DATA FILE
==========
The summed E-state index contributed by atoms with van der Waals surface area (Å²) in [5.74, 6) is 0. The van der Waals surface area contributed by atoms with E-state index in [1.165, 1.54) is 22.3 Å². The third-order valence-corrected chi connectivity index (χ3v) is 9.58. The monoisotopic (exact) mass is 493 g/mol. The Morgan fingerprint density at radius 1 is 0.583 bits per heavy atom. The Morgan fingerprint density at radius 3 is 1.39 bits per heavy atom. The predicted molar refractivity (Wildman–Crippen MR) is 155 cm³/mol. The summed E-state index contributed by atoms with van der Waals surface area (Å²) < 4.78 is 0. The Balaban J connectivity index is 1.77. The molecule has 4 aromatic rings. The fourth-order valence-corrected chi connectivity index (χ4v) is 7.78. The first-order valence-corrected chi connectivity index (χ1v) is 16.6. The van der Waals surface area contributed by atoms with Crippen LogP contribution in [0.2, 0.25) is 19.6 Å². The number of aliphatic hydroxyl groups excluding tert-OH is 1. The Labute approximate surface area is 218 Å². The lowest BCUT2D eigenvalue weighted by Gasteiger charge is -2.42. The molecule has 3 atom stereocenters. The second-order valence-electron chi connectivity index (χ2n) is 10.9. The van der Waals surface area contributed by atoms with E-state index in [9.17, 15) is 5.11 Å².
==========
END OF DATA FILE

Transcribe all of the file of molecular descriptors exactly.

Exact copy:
The summed E-state index contributed by atoms with van der Waals surface area (Å²) in [5.74, 6) is 0. The van der Waals surface area contributed by atoms with E-state index in [1.165, 1.54) is 22.3 Å². The third-order valence-corrected chi connectivity index (χ3v) is 9.58. The monoisotopic (exact) mass is 493 g/mol. The Morgan fingerprint density at radius 1 is 0.583 bits per heavy atom. The Morgan fingerprint density at radius 3 is 1.39 bits per heavy atom. The predicted molar refractivity (Wildman–Crippen MR) is 155 cm³/mol. The summed E-state index contributed by atoms with van der Waals surface area (Å²) < 4.78 is 0. The Balaban J connectivity index is 1.77. The molecule has 4 aromatic rings. The fourth-order valence-corrected chi connectivity index (χ4v) is 7.78. The first-order valence-corrected chi connectivity index (χ1v) is 16.6. The van der Waals surface area contributed by atoms with Crippen LogP contribution in [0.2, 0.25) is 19.6 Å². The number of aliphatic hydroxyl groups excluding tert-OH is 1. The Labute approximate surface area is 218 Å². The lowest BCUT2D eigenvalue weighted by Gasteiger charge is -2.42. The molecule has 3 atom stereocenters. The second-order valence-electron chi connectivity index (χ2n) is 10.9. The van der Waals surface area contributed by atoms with E-state index in [9.17, 15) is 5.11 Å².